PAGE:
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Key takeaways

  • Adding sugar beet to your rotation can help with black-grass control

  • Good establishment is critical – preserving moisture ahead of drilling is key

  • Loss of neonicitinoids will present new challenges

After a 27-year break, Richard Styles is again growing sugar beet on his heavy land farm near Debenham, Suffolk. Encouragingly, the 2017-18 crop has performed admirably, and aside from an eight-week drought after drilling which threatened an otherwise good establishment, he has no regrets about growing the crop.

“It has done everything we wanted it to. We budgeted for a yield of 90t/ha (adjusted) and, so far, the crop is averaging 104.8t/ha, so it is quite profitable. It has provided the opportunity to control black-grass we needed, and it has been lifted without undue damage to the soil structure,” he says.

Why a return to sugar beet?

His return to sugar beet was prompted by two issues:

  1. The need for an alternative spring crop that would support black-grass control.

  2. Improvements to beet loader design and advances in tyre technology which meant soil damage was no longer the threat it once was.

“Good soil structure on our heavy land is something I take seriously, as damage has lasting effects and can be hard to rectify. Similarly, I have seen the impact high black-grass populations can have on business profitability, and was determined not to let that happen to me. Our situation is not as bad as some, but that is not an excuse to be complacent,” says Mr Styles.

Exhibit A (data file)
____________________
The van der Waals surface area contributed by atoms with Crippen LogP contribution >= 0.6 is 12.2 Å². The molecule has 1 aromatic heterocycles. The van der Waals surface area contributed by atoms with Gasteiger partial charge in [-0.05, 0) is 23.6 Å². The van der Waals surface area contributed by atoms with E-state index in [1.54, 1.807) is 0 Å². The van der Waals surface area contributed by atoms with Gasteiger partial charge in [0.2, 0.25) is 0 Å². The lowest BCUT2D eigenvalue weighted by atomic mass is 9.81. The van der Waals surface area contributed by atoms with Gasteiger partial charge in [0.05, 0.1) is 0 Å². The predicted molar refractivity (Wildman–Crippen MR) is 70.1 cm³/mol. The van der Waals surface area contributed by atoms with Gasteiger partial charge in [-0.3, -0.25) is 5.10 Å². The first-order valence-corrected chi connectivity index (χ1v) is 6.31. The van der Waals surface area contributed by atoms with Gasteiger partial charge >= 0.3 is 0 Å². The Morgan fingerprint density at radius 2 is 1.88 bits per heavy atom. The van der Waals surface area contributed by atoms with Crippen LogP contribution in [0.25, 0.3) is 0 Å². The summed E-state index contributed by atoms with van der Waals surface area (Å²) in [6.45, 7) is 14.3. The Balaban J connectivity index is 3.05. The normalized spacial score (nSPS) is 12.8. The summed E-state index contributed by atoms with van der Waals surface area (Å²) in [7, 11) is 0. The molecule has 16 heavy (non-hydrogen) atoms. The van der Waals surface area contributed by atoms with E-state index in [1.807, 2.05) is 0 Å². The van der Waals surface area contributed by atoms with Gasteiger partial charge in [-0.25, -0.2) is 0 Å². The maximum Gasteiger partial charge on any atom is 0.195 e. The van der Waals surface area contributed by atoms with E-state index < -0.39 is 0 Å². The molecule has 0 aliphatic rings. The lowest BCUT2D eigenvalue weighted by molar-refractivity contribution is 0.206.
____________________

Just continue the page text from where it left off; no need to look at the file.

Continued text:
Lifting began at the end of October and will be completed as soon as ground conditions allow. The early lifted crop was followed with winter wheat, while no decision has been made as to what spring crop will be drilled.

“There is a big area of spring barley being grown in England, and with prices under pressure it is not so appealing. Given the area to be sown is reasonably small at 8ha, canary seed is a consideration with a ready market for the product.”

Black-grass was controlled through clethodim and the use of ethofumesate, either as a straight or in a three-way combination with desmedipham and phenmedipham for added broad-leaved weed control.

“The prolonged dry weather after drilling led to patchy establishment, while crop safety concerns led to some herbicide applications being delayed longer than is ideal. Fat-hen was a weed that we wrestled with, but I regard any crop with no black-grass in at harvest as a success,” he says.

Focusing on good establishment

Although the wet summer has helped push average yields for all crops, Mr Styles has revised his ground preparation strategy for next year to preserve moisture ahead of drilling.

“Good establishment is critical, and I am keen to avoid over-working the ground ahead of drilling to preserve moisture. In contrast to last season we have ploughed and pressed the land ahead of the winter, whereas we left the furrows intact in 2016. Hopefully, we can then create a good seedbed without losing much moisture,” he explains.

Fortunately, disease control was straight forward, with a clean crop meaning the first fungicide could be delayed until early August with the second application applied at the end of the month.

Challenges ahead for sugar beet growers

With another three years to run on his contract with British Sugar, he is hopeful that this year’s success can be maintained, though he finds the loss of neonicotinoid seed treatments worrying.

“I’m not sure how much protection we can realistically deliver against mangold-fly and their progeny, leaf miners, without the use of neonicotinoid seed treatments. It will certainly be more challenging, and what we use to achieve it will potentially be more damaging to the environment than the product they are replacing,” says Mr Styles.

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Richard Styles says sugar beet has delivered all that he could have hoped for this season

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